Existing home sales in the United States went up in September as the supply of homes begin to expand, according to a recent report by the National  Association of Realtors (NAR)

The NAR found that existing home sales last month rose by 7% from August to 6.29 million units. This number however is down 2.3% from where it was last year in September. Expanding supply is one factor that has contributed to the rise in home sales in the last month, said NAR's chief economist Lawrence Yun.

"Some improvement in supply during prior months helped nudge up sales in September," said Yun. "Housing demand remains strong as buyers likely want to secure a home before mortgage rates increase even further next year."

The U.S. housing market has been saddled with a mix of problems that both predate and were exasperated by COVID-19. Supply has been constrained, owing to a pre-pandemic labor shortage and disruptions of global supply chains that have pushed prices for building materials higher. At the same time, demand has remained ahead of supply, which together with the higher costs of home construction have driven prices upwards. 

Homebuilders however were recently found to be optimistic in their sentiments about the housing market. Affordability of homes remains their core concern, but the high prices and steadily advancing supply have given them a reason to be positive about the market. Yun predicts that the end of federal mortgage forbearance programs adopted during the pandemic could in fact lead to an expansion of the supply of homes into 2022.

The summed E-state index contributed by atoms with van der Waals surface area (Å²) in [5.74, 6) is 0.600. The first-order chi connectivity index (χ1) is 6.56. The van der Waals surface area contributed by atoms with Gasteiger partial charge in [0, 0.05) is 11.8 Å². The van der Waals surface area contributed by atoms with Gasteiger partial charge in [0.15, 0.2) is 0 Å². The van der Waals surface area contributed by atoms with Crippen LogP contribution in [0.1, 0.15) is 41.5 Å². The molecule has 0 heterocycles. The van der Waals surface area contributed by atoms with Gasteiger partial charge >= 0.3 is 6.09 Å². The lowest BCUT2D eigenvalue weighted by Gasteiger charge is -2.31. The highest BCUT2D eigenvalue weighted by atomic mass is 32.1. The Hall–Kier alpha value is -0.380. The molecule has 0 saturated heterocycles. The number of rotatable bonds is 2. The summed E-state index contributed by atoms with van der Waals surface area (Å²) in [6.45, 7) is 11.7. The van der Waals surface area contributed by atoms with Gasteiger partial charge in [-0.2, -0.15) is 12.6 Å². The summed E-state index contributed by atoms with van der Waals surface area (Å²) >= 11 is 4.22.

But the ravenous demand for housing has contributed to houses going off the market very quickly. According to NAR, 86% of home sales in September were taking place after being on the market for less than a month. It added that the total inventory of houses stands at 1.27 million, 0.8% lower than in August but 13% lower than in September 2020. 

In terms of who has been able to buy these homes, NAR found that first-time buyers made up 28% of the total. This was down 1% from last month and lower than the 31% of buyers in September 2020. Yun, the NAR economist, explained that this category of buyer is hurt the most by the current high prices for homes.

"First-time buyers are hit particularly hard by the historically high home prices as they largely do not have the savings required to buy a home or equity to offset such a purchase," said Yun.

Second-home buyers and individual investors made up the next largest category of buyers in September. They made 13% of first-time home sales, two percentage points down from August, but up 13% from the same time last year.